Gifts from "Father Abraham"
Gifts from "Father Abraham"

Gifts from "Father Abraham"

While it is indeed more than worthwhile to mine the riches of faith that we have because of Abraham's obedience to God, I have a different Abraham in mind: Abraham Kuyper. I mean no blasphemy by labelling Kuyper in a manner similar to the father of the faith, and it is true that his aim of making a place in Dutch society for the kleine luyden (the little people) made him more like a Moses figure.

Appears in Fall 2005 Issue: The best of Comment
August 1 st 2005

It's entirely possible that someone would look at the title of this column and think, "Is this a discussion of the many benefits of the Abrahamic covenant?" While it is indeed more than worthwhile to mine the riches of faith that we have because of Abraham's obedience to God, I have a different Abraham in mind: Abraham Kuyper. I mean no blasphemy by labelling Kuyper in a manner similar to the father of the faith, and it is true that his aim of making a place in Dutch society for the kleine luyden (the little people) made him more like a Moses figure.

Nevertheless, from the well of Kuyper and his work has sprung a tradition in and beyond the Netherlands, Canada, and the United States that bears his practical and ideological DNA, even as his "progeny" attempts to improve upon and develop his legacy. With this legacy in mind, there are two gifts I have received from Kuyper that I'd like to mention.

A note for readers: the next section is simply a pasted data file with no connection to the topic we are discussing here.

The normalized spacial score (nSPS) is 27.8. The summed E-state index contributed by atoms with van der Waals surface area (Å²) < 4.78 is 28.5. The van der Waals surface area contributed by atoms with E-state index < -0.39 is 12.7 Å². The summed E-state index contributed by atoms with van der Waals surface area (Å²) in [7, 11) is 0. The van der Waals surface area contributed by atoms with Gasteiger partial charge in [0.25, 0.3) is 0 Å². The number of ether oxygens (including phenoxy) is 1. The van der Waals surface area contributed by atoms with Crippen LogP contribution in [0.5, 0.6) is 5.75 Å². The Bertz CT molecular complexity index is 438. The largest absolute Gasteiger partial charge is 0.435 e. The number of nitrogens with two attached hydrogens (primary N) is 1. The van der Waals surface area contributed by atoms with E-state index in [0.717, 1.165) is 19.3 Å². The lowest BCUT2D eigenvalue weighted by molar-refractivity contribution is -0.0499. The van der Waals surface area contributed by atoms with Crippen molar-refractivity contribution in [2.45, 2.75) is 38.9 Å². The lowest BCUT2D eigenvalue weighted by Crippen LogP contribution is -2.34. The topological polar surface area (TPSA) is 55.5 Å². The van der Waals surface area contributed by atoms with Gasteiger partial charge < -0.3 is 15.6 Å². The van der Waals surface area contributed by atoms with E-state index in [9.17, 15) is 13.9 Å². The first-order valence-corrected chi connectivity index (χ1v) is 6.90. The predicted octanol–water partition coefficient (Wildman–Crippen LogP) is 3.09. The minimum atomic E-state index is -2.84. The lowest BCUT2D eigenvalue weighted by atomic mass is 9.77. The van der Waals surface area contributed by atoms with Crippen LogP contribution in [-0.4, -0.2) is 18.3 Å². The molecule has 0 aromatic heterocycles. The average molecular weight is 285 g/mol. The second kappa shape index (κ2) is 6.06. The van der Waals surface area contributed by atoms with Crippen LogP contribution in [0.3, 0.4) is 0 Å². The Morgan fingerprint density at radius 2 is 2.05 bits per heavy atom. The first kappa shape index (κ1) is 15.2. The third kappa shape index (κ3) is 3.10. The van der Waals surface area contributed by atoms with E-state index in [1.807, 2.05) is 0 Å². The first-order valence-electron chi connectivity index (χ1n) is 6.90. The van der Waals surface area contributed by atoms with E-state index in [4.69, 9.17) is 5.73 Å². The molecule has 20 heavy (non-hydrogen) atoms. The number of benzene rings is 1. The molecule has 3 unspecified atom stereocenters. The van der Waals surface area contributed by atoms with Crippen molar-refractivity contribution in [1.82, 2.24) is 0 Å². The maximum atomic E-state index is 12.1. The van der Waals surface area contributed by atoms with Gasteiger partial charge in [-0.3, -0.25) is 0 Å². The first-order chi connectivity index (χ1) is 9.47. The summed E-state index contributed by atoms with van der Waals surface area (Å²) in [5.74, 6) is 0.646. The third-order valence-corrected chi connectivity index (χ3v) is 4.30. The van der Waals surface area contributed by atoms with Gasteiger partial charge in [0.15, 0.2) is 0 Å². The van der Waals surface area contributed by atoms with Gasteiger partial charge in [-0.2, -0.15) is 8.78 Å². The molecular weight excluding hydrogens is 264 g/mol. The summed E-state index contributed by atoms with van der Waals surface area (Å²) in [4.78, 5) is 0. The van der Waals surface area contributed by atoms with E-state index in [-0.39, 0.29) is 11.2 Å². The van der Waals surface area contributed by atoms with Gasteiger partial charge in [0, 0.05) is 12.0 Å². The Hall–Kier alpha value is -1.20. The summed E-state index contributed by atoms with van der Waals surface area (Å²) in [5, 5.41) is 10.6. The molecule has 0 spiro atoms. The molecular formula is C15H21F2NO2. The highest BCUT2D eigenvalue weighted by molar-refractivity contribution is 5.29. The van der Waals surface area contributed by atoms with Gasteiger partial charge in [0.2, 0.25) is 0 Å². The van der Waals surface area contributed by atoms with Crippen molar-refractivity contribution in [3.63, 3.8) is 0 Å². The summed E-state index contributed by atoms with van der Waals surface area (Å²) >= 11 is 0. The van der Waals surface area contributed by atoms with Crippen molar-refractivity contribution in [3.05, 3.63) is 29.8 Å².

The first gift I received came in the early 1990s when I first read Kuyper's six lectures on Calvinism that he gave at Princeton Seminary in 1898. Anyone who wants a good picture of Kuyper's overall project in one volume will find it here. In reading the first lecture, which presents Calvinism as a "life system," I came across language describing the results of common grace that I found absolutely liberating, which I quote at length:

Thus the church receded in order to be neither more or less than the congregation of believers, and in every department the life of the world was not emancipated from God, but from the dominion of the Church. Thus domestic life regained its independence, trade and commerce realized their strength in liberty, art and science were set free from every ecclesiastical bond and restored to their own inspirations, and man began to understand the subjection of all nature with its hidden forces and treasures to himself as a holy duty, imposed upon him by the original ordinances of Paradise: "Have dominion over them." Henceforth the curse should no longer rest upon the world itself, but upon that which is sinful in it, and instead of monastic flight from the world the duty is now emphasized of serving God in the world, in every position in life.

It is no overstatement to say that when I read these words and others in Kuyper's lectures, it was as if an oxygen mask had been given to one who had long gasped for breath. You must understand that for years prior I needed direly a form of theological respiration that would bring life to my desire to be a Christian who affirmed and engaged culture. In my spiritual development, especially in college and the three years prior to seminary, I was living in a Christian world where affirmation of secular life only came if there were some kind of evangelistic payoff.

The way to understand your involvement as a Christian in various professions, political life, or secular art and music was to seek some way to be a witness in the sinful world. There was minimal significance given to the glorification of God in the actual performance of worldly tasks, apart from making sure that one is ethically upright. In this environment, I longed for a way to theologically support my view that it was perfectly fine as a Christian to be affirming of cultural engagement, and when I read Kuyper for the first time, I was given the gift of a theological breath; I finally had found a comprehensive and culturally engaged Christianity.